So that the taxi driver will leave her alone, Beth tells him she is from Yugoslavia. “Yugoslav good!” he says, and stares at her in the rearview mirror, driving by instinct, but he doesn’t bother her after that, and when they arrive he doesn’t demand excessive payment.

At the bank Beth shifts from one foot to the other until Sayeed, the teller, notices her over his customers’ turbans. He smiles, and the men clustered at his counter turn to stare. One young man in trousers shuffles backward, gesturing her to take his place, but the older men in robes close ranks impenetrably.

“Sayeed,” she calls clearly, enjoying the stir this creates, “are you well?”

He leaves his post and comes around the counter, ignoring the murmured complaints. “I am very well, and yourself?” They both laugh at the schoolbook dialogue. His English, learned at the British Cultural Center, is a treat. “We are extremely busy today.”

“I’d like to check on how much money I have,” Beth says, feeling envious eyes. “My records may be wrong.” There are no bank statements — just Sayeed’s initials in her passbook.

Sayeed brings her behind the counter and taps the stiff keyboard of a huge, steel-sided computer. “Just a moment, please.” It whirs, and he squints at the screen. Then he steps away and writes on an envelope with a much-sharpened pencil: “POUndS egYpTian — 710.00.”

Their initial deposit. So they put no more money in the bank last month. So they did keep it at home. So Mrs. Hannam was stealing, unless Terren took it with him — except that his expenses on this trip were being paid. Terren will be furious and may want to do more than fire the cook. But she is as valuable as a mother to them, as necessary as a friend. Beth hopes she has made a miscalculation. “This is in pounds,” she says. “In dollars, it’s a little under three hundred, right?”

“Dollars? I don’t know.” Sayeed frowns at his figure. “We do not sell dollars. American Express only will give you dollars.”

“I know that. But, when I need them, I can withdraw the ones I put in, right?”

Sayeed clucks his teeth. “We give you Egyptian.”

“Wait a minute ! No one told us it worked that way. We need to have dollars for Europe.” Three hundred dollars in Egyptian pounds is a garbage bag of soft currency: she can see herself tossing the worthless bills off the balcony like confetti.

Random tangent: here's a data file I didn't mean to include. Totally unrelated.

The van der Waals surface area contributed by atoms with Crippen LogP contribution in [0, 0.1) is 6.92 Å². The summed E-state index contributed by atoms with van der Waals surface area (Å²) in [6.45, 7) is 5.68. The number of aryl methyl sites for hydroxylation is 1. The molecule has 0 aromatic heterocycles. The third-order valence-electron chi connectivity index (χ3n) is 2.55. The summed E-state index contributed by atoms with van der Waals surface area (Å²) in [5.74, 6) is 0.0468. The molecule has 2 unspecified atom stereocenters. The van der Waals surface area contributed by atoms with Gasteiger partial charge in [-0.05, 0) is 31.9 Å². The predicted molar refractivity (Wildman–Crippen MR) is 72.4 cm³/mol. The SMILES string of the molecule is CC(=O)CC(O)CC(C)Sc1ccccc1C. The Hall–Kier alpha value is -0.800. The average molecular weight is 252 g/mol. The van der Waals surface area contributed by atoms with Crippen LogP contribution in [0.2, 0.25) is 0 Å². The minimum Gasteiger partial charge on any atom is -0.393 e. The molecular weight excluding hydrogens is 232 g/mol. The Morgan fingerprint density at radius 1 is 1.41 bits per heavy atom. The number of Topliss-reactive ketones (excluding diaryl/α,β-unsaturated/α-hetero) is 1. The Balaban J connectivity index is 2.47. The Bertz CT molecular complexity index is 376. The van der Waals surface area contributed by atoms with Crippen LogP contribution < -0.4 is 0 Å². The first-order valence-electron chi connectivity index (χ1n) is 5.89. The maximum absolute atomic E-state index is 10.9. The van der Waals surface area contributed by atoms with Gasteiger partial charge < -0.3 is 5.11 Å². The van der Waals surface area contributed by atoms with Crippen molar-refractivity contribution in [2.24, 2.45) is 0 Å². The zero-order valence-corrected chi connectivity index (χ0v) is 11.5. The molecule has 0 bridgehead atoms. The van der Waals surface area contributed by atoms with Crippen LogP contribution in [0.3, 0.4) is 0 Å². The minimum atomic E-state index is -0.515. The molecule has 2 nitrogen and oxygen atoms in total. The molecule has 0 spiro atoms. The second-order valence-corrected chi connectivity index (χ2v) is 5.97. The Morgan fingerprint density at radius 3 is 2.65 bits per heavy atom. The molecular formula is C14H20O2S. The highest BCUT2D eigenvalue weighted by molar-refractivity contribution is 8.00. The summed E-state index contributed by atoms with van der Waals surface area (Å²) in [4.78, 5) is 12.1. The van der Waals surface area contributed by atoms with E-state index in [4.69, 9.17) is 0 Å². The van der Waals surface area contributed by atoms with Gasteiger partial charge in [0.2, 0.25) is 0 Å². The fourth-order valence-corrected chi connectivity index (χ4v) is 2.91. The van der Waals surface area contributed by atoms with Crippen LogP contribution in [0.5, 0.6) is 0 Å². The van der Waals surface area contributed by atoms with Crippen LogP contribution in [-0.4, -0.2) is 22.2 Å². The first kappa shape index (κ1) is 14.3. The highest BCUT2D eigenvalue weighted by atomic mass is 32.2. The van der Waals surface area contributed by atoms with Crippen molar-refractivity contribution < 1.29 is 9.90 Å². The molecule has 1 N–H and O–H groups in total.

Sayeed turns off the computer, which fades with an exhausted sigh.


The bank manager’s office, to which Sayeed has led Beth, is full of plastic and dust. A round man in a too-small Western suit creased across the stomach sits behind a polished table, drinking a glass of tea. “No problem,” he says, proud of his colloquialism. “You want money? We will make it today: three, four hours.”

“In dollars?” Beth pushes. “Or at least drachmas or something?”

“Dollars?” His expression changes. “Madam, this is Egyptian bank. We —”

“That’s a contradiction in terms,” Beth snaps, immediately regretting it. Then she realizes he won’t understand anyway. She twists the scrap of paper Sayeed gave her into a tight skewer. “My husband and I gave you his American-money paycheck three months ago. We were just keeping it here until we leave. When we leave, we need hard currency. You know they won’t take Egyptian money anywhere.”

“Yes: in Syria,” the man says.

Beth glares.

“You work in the consulate,” he murmurs. “Mr. Terren works in the American Cultural Center. Maybe there a person can help you.”

“But that’s illegal!” Beth protests. More to the point, the black market is full of secret police happy to take your pounds and give you nothing.

He raises both hands despairingly, as high as he can without ripping the jacket. “I . . . I will try.”

“When? Today?”

His eyebrows lift. “You want it today?”

“Well, no, we don’t need it today, but in a month or two —”

“Ah, a month.” He swirls his tea happily, stirring up the layers of sugar that have settled. “Next month, Ramadan. Very beautiful!”

“I want my dollars.”

“Yes, yes. Ensha-Allah”: God willing.

And Beth knows then it is quite hopeless.


“W ’ullah!” The amplified shout crackles and hisses, startling Beth, as it does five times each day. She grips the bannister, descending the bank’s broken cement steps, her brain making nonsense words of the raucous, distorted prayer: “W’ullah, what-the-he-ell? Wagfuck!” Pressing her ears shut, she weaves around the gray-robed, upended butts that everywhere praise Allah. She walks unharassed by a mosque where dozens of males prostrate themselves in ragged, east-facing waves, first raising their arms high, then bending to touch their foreheads on the nylon prayer rugs: “Allah is God. There is no God but God. Allah be praised.”

When she gets out of the taxi near the bombed-out synagogue at the bottom of her street, a tired, turbaned man is pulling a horse cart up the hill. Riding above its wooden wheels is a big tin can. She buys a plastic bag of milk from the man. He has no teeth, and his eyes are small brown lines under wrinkled lids. She waves the change back at him, feeling a kind of virtue.

When she’s halfway up the hill, her hand begins to feel wet. The bag he selected for her has a leak, and, as she walks, milk sloshes out. A runty kitten, too young to fear people, is crawling after her, crying. It crouches over a stain of thin gray milk that is fading into the dust and laps at it. Drops spill onto the kitten’s head, and it looks up. It is an unspectacular brown-gray, all bones beneath its thin, filthy fur. “You poor thing,” Beth croons, glad that cats always understand English. “Where’s your mother?” Squatting, she tears open the bag of milk, and the kitten wades into it, drinking furiously, flooded halfway up its tiny legs.